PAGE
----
Effective May 10, 2016, graduate students on an F-1 visa who are on a STEM OPT (12 months) may apply for a 24 month (versus 17) extension.
The Final Rule, published by the Department of Homeland Security on March 11, conceivably provides employers with three chances to apply for an H-1B immigrant visa following the student’s graduation from an accredited school. However, if it looks too good to be true…it probably is. There is, as always, a caveat. DHS oversight of the work these students are performing will be increased. Effective May 10, 2016 for new extensions, DHS may conduct unannounced site visits; employers will be required to implement formal training plans prepared with the OPT student (identifying learning objects and plan for achieving them); the students must be paid wages the same as other “similarly situated” employees; and there has to be certain protections for US workers. Specifically, employers will have to attest that “(1) it has sufficient resources and trained personnel available to provide appropriate training in connection with the specified opportunity; (2) the student on a STEM OPT extension will not replace a full- or part-time, temporary or permanent U.S. worker; and (3) the opportunity helps the student attain his or her training objectives.” Additionally, students will have to self-evaluate each year, and the employer will be required to sign off on their evaluation concerning their training progress. Notably, any “material” changes or deviations from the formal training plan will need to be reported to the Designated School Official.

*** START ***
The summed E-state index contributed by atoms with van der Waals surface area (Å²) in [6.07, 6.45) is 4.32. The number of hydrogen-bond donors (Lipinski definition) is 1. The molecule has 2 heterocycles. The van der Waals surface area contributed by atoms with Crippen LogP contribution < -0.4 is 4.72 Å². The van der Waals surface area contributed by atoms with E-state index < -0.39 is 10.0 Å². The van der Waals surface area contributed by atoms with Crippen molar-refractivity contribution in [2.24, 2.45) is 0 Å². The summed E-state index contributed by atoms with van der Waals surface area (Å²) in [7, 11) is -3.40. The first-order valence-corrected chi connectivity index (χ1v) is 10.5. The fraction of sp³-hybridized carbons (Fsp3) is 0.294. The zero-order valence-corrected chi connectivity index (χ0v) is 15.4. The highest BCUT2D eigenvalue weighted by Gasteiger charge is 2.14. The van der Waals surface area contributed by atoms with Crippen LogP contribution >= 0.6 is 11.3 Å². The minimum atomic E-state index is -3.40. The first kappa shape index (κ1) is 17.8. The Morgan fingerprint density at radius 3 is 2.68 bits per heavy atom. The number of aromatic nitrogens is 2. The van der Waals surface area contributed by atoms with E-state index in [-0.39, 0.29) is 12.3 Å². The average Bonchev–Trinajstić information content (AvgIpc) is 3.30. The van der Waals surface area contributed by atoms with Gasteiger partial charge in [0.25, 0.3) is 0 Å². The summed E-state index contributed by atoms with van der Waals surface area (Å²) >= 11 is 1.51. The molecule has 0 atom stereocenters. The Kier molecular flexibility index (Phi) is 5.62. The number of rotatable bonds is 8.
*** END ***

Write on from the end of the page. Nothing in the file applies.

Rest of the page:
Unchanged, employers must still participate in E-Verify who seek an OPT extension. Also unchanged, the cap-gap automatic extension will remain so students are not out of status between the expiration of their OPT and the October 1 start date for an H-1B change of status. Qualifying student-Employees currently on a 18 month extension may request a modified extension (get the additional 7 months) under a few different paths – but only have until August 8, 2016 to apply.